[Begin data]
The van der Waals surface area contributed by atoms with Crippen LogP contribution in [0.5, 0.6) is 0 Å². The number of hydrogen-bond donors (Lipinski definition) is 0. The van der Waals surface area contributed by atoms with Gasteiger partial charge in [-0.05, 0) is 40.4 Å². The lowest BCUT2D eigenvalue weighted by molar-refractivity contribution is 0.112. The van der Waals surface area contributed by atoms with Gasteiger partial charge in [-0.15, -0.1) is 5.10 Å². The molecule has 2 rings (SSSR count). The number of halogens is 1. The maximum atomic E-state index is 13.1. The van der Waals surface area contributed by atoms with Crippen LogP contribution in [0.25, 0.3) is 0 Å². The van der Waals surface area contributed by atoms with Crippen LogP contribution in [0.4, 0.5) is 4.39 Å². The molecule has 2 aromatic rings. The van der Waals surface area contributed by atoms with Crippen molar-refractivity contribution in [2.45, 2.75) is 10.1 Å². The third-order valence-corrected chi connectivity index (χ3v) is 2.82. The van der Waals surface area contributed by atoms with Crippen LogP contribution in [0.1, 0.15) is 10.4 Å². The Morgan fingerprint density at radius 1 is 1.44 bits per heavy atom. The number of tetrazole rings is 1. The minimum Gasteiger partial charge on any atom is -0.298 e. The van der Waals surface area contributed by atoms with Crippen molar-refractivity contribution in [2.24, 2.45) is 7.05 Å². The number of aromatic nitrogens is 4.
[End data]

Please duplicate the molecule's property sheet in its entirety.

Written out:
The van der Waals surface area contributed by atoms with Crippen LogP contribution in [0.5, 0.6) is 0 Å². The number of hydrogen-bond donors (Lipinski definition) is 0. The van der Waals surface area contributed by atoms with Gasteiger partial charge in [-0.05, 0) is 40.4 Å². The lowest BCUT2D eigenvalue weighted by molar-refractivity contribution is 0.112. The van der Waals surface area contributed by atoms with Gasteiger partial charge in [-0.15, -0.1) is 5.10 Å². The molecule has 2 rings (SSSR count). The number of halogens is 1. The maximum atomic E-state index is 13.1. The van der Waals surface area contributed by atoms with Crippen LogP contribution in [0.25, 0.3) is 0 Å². The van der Waals surface area contributed by atoms with Crippen LogP contribution in [0.4, 0.5) is 4.39 Å². The molecule has 2 aromatic rings. The van der Waals surface area contributed by atoms with Crippen molar-refractivity contribution in [2.45, 2.75) is 10.1 Å². The third-order valence-corrected chi connectivity index (χ3v) is 2.82. The van der Waals surface area contributed by atoms with Crippen LogP contribution in [0.1, 0.15) is 10.4 Å². The Morgan fingerprint density at radius 1 is 1.44 bits per heavy atom. The number of tetrazole rings is 1. The minimum Gasteiger partial charge on any atom is -0.298 e. The van der Waals surface area contributed by atoms with Crippen molar-refractivity contribution in [2.24, 2.45) is 7.05 Å². The number of aromatic nitrogens is 4.